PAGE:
Nine practices to help you minimize reality distortion, envision possibilities, and create positive change.
1. Assume that you are not objective. If you’re part of the system you want to change, you’re part of the problem.
2. Empty your cup. You can’t learn new things without letting go of old things. Stop, look, and listen. Suspend judgment. What’s going on?
3. Create safe space. If you don’t understand the underlying need, nothing else matters. People will not share their innermost needs unless they feel safe, respected, and accepted for who they are.
4. Triangulate and validate. Look at situations from as many points of view as possible. Consider the possibility that seemingly different or contradictory beliefs may be valid. If something doesn’t make sense to you, then you’re missing something.
5. Ask questions, make connections. Try to understand people’s hopes, dreams and frustrations. Explore the social system and make connections to create new opportunities.
6. Disrupt routines. Many beliefs are embedded in habitual routines that run on autopilot. If a routine is a problem, disrupt the routine to create new possibilities.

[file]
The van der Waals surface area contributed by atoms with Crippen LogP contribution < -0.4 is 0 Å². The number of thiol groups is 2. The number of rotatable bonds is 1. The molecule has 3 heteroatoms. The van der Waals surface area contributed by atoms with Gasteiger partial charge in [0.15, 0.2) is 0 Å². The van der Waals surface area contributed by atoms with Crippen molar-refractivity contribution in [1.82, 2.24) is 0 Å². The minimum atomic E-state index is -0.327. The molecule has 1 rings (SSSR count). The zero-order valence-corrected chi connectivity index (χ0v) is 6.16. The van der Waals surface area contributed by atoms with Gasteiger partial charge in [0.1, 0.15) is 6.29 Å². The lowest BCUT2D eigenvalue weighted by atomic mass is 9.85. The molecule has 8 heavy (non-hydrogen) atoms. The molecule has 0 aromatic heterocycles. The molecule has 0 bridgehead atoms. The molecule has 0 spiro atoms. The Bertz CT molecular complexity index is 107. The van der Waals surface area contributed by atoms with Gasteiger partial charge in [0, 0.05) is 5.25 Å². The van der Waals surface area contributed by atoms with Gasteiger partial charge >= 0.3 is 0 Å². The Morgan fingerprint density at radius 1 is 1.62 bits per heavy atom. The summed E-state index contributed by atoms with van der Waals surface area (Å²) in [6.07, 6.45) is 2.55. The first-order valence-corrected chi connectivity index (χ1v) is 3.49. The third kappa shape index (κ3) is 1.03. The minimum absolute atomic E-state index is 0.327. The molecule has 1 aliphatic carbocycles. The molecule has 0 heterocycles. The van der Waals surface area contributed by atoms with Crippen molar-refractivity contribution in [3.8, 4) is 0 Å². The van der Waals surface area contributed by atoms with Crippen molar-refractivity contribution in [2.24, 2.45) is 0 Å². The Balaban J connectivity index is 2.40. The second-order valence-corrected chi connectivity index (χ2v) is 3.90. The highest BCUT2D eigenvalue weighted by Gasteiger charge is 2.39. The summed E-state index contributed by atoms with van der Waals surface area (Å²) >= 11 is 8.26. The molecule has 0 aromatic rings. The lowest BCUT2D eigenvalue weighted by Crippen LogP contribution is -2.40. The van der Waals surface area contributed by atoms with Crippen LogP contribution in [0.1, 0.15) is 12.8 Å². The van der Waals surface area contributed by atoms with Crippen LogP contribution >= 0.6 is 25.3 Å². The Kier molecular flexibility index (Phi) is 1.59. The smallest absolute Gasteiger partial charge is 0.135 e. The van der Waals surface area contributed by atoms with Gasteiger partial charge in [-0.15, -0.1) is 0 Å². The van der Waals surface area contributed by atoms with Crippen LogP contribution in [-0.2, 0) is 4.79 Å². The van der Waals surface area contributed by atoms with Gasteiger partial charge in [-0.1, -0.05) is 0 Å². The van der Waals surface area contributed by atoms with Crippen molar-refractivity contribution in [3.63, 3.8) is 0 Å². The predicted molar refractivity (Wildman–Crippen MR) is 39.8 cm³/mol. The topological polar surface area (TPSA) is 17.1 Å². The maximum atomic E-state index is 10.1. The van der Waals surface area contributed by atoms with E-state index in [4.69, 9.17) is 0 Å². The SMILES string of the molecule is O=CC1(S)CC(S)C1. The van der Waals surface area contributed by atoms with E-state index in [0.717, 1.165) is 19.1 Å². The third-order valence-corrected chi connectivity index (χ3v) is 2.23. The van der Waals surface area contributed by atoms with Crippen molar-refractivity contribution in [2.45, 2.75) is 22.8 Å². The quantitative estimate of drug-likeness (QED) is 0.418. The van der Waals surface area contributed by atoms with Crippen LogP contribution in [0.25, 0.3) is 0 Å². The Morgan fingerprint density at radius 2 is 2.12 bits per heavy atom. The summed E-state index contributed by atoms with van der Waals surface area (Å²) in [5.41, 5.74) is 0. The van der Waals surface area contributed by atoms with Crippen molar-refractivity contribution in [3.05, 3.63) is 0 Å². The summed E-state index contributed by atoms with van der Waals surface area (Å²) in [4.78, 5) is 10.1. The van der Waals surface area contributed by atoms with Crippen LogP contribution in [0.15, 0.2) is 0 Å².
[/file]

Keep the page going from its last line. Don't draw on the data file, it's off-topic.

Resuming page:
7. Act as-if in the here-and-now. You can test beliefs even if you don’t believe they are true. All you need to do is act as if they were true and see what happens. If you find something that works, do more of it.
8. Make sense with stories. If you give people facts without a story, they will explain it within their existing belief system. The best way to promote a new or different belief is not with facts, but with a story.
9. Evolve yourself. If you can be open about how change affects you personally, you have a better chance of achieving your aims. To change the world, you must be willing to change yourself.
These practices are based on six principles, which constitute a theory of beliefs.